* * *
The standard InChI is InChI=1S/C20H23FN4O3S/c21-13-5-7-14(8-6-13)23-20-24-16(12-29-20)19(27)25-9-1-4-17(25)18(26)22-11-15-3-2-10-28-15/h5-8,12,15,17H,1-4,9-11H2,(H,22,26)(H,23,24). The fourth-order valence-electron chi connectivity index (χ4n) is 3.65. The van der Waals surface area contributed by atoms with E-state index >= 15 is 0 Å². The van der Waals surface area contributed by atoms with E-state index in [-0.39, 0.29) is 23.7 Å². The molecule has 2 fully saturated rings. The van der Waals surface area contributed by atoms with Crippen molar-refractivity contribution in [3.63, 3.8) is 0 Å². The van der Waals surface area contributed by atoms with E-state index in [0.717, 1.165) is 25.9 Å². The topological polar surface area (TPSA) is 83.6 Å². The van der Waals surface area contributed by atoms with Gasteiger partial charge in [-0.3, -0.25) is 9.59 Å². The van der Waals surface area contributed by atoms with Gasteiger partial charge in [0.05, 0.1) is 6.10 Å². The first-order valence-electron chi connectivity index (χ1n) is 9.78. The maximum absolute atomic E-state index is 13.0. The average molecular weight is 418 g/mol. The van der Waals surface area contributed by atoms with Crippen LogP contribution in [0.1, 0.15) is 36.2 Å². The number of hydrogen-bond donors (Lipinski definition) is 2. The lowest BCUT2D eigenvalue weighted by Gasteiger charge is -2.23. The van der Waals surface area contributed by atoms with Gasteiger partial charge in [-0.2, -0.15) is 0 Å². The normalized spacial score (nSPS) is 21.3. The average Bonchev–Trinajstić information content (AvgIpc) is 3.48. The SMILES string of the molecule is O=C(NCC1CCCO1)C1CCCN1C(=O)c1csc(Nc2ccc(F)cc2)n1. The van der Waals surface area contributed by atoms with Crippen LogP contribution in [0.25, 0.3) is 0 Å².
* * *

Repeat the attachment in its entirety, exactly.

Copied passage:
The standard InChI is InChI=1S/C20H23FN4O3S/c21-13-5-7-14(8-6-13)23-20-24-16(12-29-20)19(27)25-9-1-4-17(25)18(26)22-11-15-3-2-10-28-15/h5-8,12,15,17H,1-4,9-11H2,(H,22,26)(H,23,24). The fourth-order valence-electron chi connectivity index (χ4n) is 3.65. The van der Waals surface area contributed by atoms with E-state index >= 15 is 0 Å². The van der Waals surface area contributed by atoms with E-state index in [-0.39, 0.29) is 23.7 Å². The molecule has 2 fully saturated rings. The van der Waals surface area contributed by atoms with Crippen molar-refractivity contribution in [3.63, 3.8) is 0 Å². The van der Waals surface area contributed by atoms with E-state index in [0.717, 1.165) is 25.9 Å². The topological polar surface area (TPSA) is 83.6 Å². The van der Waals surface area contributed by atoms with Gasteiger partial charge in [-0.3, -0.25) is 9.59 Å². The van der Waals surface area contributed by atoms with Gasteiger partial charge in [0.05, 0.1) is 6.10 Å². The first-order valence-electron chi connectivity index (χ1n) is 9.78. The maximum absolute atomic E-state index is 13.0. The average molecular weight is 418 g/mol. The van der Waals surface area contributed by atoms with Crippen LogP contribution in [0.1, 0.15) is 36.2 Å². The number of hydrogen-bond donors (Lipinski definition) is 2. The lowest BCUT2D eigenvalue weighted by Gasteiger charge is -2.23. The van der Waals surface area contributed by atoms with Gasteiger partial charge in [-0.2, -0.15) is 0 Å². The normalized spacial score (nSPS) is 21.3. The average Bonchev–Trinajstić information content (AvgIpc) is 3.48. The SMILES string of the molecule is O=C(NCC1CCCO1)C1CCCN1C(=O)c1csc(Nc2ccc(F)cc2)n1. The van der Waals surface area contributed by atoms with Crippen LogP contribution in [0.25, 0.3) is 0 Å².